Caring For Your Older Dog
As your dog grows older, with your special loving care and commitment, your dog can enjoy a quality life during these senior years
Old age comes at different times for different breeds of dogs. In general smaller breeds have a longer life expectancy than larger breeds. A strong, healthy dog will probably age later.
The changes your dog goes through as he ages are natural and are actually very similar to those changes we humans go through. For instance, with aging, an older dog's activity level slows. Without mental stimulation to keep him sharp, an aging dog may become slow and lethargic, and his appetite may change. Older dog care is different from when he was a puppy.
As your dog ages there are changes that you need to be aware of so that you can adapt their lifestyle to make their lives as happy and healthy as possible for as long as possible.
Ensure you still exercise your dog. Older dogs should be taken on walks or swims regularly.
Two gentle walks lasting between 15 and 30 minutes (depending on your own dog's ability) a day would be ideal.
Healthy Skin and Fur
The skin seems to lose its elasticity and becomes thinner as your dog ages and becomes more susceptible to infection. Just like humans turn grey with age, more grey hairs appear as your dog ages. If the quality of your dog's coat changes dramatically, consult your vet. Frequent brushing of the older pet is very important, plus they like the special attention.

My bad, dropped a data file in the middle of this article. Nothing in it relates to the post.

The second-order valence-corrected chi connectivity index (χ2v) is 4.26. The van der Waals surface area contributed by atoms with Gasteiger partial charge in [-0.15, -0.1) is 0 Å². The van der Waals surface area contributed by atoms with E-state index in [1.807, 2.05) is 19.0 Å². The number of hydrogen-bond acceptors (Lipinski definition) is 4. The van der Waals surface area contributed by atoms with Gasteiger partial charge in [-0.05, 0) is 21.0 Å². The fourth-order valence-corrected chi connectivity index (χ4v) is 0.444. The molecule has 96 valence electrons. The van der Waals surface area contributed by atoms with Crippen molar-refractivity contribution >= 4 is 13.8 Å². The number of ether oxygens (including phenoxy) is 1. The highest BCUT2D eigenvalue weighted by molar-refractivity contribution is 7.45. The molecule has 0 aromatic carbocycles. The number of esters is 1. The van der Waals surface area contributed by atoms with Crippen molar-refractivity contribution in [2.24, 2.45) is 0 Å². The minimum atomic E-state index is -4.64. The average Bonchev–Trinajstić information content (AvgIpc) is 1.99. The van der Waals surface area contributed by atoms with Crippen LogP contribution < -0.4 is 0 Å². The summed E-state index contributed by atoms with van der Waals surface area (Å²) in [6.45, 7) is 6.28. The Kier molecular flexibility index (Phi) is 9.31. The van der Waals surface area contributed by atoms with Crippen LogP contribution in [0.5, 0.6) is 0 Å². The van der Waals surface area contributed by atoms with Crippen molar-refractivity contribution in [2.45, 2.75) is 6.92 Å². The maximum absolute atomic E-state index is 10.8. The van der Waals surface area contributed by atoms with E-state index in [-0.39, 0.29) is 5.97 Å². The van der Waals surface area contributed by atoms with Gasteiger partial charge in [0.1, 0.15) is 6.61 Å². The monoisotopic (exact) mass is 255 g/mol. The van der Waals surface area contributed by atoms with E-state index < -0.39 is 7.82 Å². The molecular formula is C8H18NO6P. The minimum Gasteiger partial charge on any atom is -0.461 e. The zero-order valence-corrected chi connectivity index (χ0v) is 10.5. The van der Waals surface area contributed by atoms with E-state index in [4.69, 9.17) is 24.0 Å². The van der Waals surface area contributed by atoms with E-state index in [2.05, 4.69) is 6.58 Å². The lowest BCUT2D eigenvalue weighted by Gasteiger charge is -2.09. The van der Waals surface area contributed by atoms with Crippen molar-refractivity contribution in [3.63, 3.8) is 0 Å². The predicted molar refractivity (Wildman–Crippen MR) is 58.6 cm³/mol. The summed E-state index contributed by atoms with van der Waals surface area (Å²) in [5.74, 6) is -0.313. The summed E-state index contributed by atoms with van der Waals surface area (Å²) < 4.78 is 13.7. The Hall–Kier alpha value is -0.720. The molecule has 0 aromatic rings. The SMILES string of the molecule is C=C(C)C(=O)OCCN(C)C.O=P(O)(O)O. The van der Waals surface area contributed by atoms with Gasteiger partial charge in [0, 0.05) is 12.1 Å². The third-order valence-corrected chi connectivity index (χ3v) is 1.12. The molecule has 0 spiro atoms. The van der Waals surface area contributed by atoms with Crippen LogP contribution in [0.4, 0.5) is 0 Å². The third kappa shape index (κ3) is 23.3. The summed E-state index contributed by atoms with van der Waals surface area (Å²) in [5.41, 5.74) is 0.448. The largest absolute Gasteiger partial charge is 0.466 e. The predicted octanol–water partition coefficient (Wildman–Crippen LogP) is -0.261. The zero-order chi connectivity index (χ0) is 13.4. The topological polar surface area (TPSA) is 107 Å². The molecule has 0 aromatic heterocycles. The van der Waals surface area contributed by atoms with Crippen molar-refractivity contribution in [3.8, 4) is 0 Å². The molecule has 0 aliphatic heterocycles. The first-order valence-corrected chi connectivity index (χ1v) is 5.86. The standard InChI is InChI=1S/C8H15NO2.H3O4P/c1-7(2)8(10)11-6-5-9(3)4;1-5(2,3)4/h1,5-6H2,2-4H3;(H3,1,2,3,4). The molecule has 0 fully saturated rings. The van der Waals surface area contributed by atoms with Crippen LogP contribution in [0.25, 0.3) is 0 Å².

Older dogs need to relieve themselves more frequently, often immediately after waking. You may need to start taking him out for a wee once or twice during the night. If night time incontinence becomes a problem, you can lay a plastic sheet or washable pad over his bed.
Metabolism slows down in older dogs and therefore they will require less food to meet their lowered energy requirements. Also, the older dog may be less enthusiastic for physical activities. Both of these factors can lead to weight gain. It is therefore very important to keep your dog's weight under control, as heart conditions, joint pain, and diabetes can all be influenced by obesity. You may need to alter the amount or type of food you are giving to your dog. Discuss your dog's feeding program with your local vet to be sure your dog is getting the proper nutrition for their age and activity level.
The most common reason older pets do not "get around" like they used to is arthritis. The wear and tear on joint surfaces restricts movement and causes discomfort and pain. A number of anti-arthritic medications are available from your local vet. Don't use aspirin, there are medications which have the same effect, but are especially for dogs. Giving your dog cod liver oil will help keep joints flexible, as well as improving its coat. Dogs with arthritis still need exercise, however this should be modified to your dog's ability. Physiotherapy and massage really help. Also bear in mind what you can do to make your home easier to negotiate. You could consider raised food bowls, so that the dog does not have to bend to the floor to eat and drink.